Dean Israelite’s first feature film is an entertaining and confident found footage, time-travel movie that recalls the chats and dilemmas of Shane Carruth’s low-budget film Primer, which made waves in the indie scene over ten years ago. However, complicated scientific matters are soon dropped to focus on the teen experience, but renders it a far less intelligent effort than Carruth’s aforementioned gem.
When MIT applicant David Raskin (Jonny Weston) finds out he’s been accepted to his dream college his jubilation disappears as soon as he realises that his request for a grant has been denied. With his dreams of scientific study slipping from his grasp, he investigates the attic space where his late father’s inventions are kept to find a solution to his problem. Instead, he finds a video camera that holds evidence to not only prove time travel is possible, but that he may have the means to make it a reality.
David recruits his film-obsessed little sister to document his experiment and two closest friends to join him on a quest to the unknown. Classmate, Jessie (Sofia Black-D’Elia) turns up as a love interest for David after she accidentally stumbles into their lab.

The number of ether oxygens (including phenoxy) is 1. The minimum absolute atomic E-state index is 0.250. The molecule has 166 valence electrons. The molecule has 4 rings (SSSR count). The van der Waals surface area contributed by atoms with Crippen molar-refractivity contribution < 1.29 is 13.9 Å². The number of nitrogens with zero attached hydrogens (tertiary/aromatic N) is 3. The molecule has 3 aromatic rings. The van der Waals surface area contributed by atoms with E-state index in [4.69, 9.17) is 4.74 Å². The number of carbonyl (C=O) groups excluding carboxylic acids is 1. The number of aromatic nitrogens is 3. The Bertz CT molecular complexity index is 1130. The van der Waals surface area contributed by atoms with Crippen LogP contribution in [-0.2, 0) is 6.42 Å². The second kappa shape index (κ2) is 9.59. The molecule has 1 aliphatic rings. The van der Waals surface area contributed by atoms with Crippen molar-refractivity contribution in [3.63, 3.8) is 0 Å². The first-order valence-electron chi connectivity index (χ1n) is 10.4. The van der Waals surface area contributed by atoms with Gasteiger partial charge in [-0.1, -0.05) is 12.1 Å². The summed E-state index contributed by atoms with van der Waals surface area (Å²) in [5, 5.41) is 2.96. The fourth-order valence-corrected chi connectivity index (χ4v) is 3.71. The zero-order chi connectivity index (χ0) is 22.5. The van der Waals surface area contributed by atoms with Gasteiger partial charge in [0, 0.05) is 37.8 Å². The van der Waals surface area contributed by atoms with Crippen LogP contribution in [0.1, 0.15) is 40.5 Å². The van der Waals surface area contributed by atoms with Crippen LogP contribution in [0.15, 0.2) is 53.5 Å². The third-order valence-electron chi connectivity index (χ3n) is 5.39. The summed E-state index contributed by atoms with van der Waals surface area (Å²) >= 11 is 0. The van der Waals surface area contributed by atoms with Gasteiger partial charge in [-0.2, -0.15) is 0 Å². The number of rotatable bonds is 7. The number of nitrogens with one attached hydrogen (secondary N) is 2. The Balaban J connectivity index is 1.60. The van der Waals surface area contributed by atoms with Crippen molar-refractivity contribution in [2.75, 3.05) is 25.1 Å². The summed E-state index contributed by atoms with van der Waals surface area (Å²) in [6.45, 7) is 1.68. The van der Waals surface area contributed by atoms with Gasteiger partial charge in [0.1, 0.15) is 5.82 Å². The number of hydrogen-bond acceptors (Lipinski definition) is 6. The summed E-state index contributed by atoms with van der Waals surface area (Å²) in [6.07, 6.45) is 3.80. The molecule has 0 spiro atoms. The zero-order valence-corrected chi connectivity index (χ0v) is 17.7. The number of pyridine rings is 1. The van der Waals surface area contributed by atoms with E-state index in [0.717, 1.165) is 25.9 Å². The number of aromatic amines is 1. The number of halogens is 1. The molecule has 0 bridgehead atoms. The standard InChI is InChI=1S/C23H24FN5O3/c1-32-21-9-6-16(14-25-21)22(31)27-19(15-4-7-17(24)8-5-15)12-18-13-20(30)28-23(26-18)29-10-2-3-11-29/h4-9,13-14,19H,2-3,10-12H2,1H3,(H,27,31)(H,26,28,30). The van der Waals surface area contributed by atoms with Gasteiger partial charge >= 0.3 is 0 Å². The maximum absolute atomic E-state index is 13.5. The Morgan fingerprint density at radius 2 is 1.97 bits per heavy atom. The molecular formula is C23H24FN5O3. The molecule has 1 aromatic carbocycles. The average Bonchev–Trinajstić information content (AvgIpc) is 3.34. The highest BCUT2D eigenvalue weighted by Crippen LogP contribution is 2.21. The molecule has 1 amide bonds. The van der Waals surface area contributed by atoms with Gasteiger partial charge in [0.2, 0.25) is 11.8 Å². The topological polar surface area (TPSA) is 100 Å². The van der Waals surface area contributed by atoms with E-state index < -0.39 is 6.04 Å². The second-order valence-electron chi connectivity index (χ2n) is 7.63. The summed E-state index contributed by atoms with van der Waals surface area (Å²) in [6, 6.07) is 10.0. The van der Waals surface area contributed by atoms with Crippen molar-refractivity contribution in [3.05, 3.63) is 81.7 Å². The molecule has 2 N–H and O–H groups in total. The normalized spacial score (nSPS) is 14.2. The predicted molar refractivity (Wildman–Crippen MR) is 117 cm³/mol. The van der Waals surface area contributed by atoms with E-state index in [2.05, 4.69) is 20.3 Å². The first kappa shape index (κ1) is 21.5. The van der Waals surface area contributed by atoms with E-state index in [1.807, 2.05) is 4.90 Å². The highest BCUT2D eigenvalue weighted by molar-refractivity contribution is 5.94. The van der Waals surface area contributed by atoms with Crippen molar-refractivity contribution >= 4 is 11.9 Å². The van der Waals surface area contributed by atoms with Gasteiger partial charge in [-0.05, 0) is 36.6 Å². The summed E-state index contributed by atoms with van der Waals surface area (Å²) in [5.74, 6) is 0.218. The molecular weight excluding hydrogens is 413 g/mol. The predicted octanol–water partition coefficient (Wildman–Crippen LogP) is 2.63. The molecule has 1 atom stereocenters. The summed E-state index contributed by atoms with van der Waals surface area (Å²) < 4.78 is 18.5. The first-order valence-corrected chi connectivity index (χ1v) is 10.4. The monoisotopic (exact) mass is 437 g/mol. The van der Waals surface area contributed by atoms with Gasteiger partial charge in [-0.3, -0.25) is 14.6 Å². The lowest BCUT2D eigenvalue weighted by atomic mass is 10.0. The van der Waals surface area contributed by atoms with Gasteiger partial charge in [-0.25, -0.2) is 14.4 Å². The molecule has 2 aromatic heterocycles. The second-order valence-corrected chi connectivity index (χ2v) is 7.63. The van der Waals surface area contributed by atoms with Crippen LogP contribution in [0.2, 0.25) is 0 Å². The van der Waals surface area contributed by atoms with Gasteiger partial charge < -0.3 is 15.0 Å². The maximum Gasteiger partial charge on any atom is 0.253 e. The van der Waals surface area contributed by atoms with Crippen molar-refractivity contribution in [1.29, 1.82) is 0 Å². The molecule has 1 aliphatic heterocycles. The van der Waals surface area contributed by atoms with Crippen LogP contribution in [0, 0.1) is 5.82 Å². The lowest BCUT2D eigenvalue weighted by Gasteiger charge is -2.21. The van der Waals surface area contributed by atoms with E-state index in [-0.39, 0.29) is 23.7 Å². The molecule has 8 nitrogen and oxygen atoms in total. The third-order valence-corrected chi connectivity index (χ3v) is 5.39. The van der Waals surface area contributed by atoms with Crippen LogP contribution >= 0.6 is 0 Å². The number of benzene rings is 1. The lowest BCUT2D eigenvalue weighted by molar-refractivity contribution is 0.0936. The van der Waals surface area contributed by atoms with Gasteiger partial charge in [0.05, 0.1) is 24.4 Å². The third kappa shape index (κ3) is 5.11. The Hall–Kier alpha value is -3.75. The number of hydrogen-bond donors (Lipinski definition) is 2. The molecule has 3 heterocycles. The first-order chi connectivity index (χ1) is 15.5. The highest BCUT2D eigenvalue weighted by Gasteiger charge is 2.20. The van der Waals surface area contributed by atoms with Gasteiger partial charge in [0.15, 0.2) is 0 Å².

The screenwriters display a fondness for the time-travel genre, and have lots of fun with it, but don’t really deliver anything outstanding. There are direct nods to Looper and Bill & Ted’s Excellent Adventure, and the title even alludes to the Back To The Future franchise, but with that also comes an air of predictability as the cause and effect storyline kicks in towards the latter half. However, the responsibility of time-travel crashing down around David does play nicely into his narrative.
It is a shame, then, that at points the noticeable product placement and “your mum” jokes threaten to sour the film. In addition to that, despite David’s sister being a whizz with a video camera, she is often landed with lines which suggest she is dumb and clueless.